Mount Rushmore fireworks display sparks concerns

Despite a decade-long ban on fireworks at Mount Rushmore on
environmental and public
health
grounds, President Trump is planning a fireworks show at
the famous site on July 3. Critics are worried about the threat of
wildfire and the spread of coronavirus.

The National Park Service halted fireworks displays at Mount
Rushmore in 2010 to avoid wildfires accelerated by drought conditions. The
monument is famous for its four presidential faces — George
Washington, Thomas Jefferson, Theodore Roosevelt and Abraham
Lincoln — but also includes 1,200 acres of forest and is close to
Black Hills National Forest’s Black Elk Wilderness.


Related: Crowds fill national park for Yellowstone
reopening

With a high temperature of 80 degrees predicted for the Fourth
of July weekend paired with moderate drought conditions, not
everybody is cheering for fireworks.“It’s a bad idea based on
the wildland fire
risk, the impact to the water quality of the memorial, the fact
that it is going to occur during a pandemic without social
distancing guidelines and the emergency evacuation issues,â€
Cheryl Schreier, who was superintendent at Mount Rushmore National
Park from 2010-2019, told
The Washington Post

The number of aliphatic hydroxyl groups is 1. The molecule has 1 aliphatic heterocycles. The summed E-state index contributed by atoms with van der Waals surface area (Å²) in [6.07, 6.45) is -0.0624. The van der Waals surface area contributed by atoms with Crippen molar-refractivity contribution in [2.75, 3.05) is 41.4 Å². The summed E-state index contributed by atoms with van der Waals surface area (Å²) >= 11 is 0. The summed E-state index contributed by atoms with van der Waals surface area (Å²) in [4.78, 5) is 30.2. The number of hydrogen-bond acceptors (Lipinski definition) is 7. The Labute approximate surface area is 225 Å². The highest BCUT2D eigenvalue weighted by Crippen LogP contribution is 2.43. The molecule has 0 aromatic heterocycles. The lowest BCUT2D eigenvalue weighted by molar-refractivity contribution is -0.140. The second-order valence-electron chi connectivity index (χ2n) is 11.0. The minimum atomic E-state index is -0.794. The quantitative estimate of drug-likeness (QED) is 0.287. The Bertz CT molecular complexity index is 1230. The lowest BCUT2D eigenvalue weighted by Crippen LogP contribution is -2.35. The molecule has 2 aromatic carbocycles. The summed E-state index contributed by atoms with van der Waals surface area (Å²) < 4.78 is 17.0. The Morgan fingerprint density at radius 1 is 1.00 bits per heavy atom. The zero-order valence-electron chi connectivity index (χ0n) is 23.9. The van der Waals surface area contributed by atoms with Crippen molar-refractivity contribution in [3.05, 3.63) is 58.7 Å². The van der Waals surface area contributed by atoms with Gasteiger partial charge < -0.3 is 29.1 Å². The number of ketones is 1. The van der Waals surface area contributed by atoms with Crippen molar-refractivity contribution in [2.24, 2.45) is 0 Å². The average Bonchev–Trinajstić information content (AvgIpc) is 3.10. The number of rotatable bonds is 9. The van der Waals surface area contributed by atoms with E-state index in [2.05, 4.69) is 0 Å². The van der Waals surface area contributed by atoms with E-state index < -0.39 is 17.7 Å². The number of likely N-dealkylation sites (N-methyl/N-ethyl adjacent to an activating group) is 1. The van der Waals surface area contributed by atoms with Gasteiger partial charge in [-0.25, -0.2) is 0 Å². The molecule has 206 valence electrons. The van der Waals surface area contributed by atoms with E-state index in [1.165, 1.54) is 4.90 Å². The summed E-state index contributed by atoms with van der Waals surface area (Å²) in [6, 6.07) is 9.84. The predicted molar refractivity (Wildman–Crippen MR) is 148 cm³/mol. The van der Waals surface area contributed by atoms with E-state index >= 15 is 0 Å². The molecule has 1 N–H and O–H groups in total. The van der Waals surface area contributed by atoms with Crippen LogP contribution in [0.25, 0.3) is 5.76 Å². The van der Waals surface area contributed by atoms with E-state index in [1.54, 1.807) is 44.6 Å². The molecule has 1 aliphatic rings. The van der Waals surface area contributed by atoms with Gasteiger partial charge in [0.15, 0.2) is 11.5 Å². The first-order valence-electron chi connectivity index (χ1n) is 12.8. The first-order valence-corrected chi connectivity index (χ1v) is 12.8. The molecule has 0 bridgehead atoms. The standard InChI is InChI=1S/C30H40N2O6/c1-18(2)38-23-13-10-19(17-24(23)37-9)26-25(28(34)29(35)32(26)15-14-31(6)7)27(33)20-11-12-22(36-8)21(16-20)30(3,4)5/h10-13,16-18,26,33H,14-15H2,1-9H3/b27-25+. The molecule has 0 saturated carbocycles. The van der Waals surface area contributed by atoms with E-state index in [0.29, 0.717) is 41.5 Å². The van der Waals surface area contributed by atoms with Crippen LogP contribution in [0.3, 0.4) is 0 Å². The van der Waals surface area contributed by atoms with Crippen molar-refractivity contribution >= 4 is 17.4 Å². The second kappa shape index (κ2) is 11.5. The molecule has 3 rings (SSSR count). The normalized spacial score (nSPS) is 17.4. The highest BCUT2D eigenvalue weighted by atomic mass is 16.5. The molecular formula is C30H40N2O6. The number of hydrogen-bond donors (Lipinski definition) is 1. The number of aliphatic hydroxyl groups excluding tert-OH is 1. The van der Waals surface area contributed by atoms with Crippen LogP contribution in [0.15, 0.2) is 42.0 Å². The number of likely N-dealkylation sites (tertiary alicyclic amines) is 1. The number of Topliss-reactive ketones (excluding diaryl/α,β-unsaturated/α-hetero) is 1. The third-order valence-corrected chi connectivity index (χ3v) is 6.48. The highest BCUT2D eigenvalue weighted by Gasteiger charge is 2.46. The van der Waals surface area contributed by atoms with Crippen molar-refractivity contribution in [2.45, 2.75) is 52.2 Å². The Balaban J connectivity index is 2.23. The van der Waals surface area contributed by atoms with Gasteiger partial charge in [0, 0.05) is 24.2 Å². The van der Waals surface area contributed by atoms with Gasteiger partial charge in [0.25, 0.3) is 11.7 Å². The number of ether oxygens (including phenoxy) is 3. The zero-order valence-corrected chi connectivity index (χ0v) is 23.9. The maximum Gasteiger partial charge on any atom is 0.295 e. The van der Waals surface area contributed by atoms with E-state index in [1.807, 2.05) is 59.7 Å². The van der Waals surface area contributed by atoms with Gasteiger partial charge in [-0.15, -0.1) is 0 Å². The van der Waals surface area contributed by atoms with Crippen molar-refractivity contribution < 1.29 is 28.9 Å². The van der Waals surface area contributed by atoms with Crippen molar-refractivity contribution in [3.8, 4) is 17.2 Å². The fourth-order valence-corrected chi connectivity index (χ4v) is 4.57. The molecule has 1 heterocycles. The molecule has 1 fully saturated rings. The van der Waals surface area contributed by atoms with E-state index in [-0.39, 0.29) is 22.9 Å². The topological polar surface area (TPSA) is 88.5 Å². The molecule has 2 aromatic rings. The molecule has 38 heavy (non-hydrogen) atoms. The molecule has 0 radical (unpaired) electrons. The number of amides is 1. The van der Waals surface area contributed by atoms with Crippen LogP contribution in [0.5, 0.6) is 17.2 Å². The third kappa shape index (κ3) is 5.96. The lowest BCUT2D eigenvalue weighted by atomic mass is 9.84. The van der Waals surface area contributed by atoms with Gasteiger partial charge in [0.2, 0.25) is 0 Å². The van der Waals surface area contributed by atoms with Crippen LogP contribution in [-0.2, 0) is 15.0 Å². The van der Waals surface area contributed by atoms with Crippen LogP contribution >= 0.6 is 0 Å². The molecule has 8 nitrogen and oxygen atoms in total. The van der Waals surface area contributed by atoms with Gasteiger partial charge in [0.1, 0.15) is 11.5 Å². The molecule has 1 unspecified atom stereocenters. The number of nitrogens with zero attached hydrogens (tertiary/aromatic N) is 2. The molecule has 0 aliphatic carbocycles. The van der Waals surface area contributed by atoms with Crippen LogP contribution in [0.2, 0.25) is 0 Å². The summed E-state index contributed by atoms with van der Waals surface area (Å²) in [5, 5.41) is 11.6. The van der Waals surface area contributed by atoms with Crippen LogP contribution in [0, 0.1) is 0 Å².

.

Trump has yearned to see fireworks over Mount Rushmore for years
and has downplayed the wildfire risk. “What can burn? It’s
stone,†he said in January, according to
Popular Mechanics
.

The 7,500 people who won tickets to the event in an online
lottery will be urged to wear face coverings if they’re unable to
social distance. South Dakota has so far escaped the worst of
coronavirus. According to CDC statistics,
at the time of writing this article, the state had 6,626 confirmed
cases and 91 deaths.

A fireworks display over Mount Rushmore is especially symbolic
at a time when protesters seeking an end to racial discrimination
are tearing down monuments. Statues of Jefferson and Washington
have elsewhere been removed by people decrying the former
presidents as slave owners. Mount Rushmore has an especially
troubled history. The Lakota Sioux hold the Black Hills sacred.
Having the faces of their European conquerors immortalized on
stolen stone is viewed as the ultimate desecration.

Via
PBS
,
Ecowatch
and
Weather Channel

Image via Pixabay

Source: FS – All – Ecology – News 2
Mount Rushmore fireworks display sparks concerns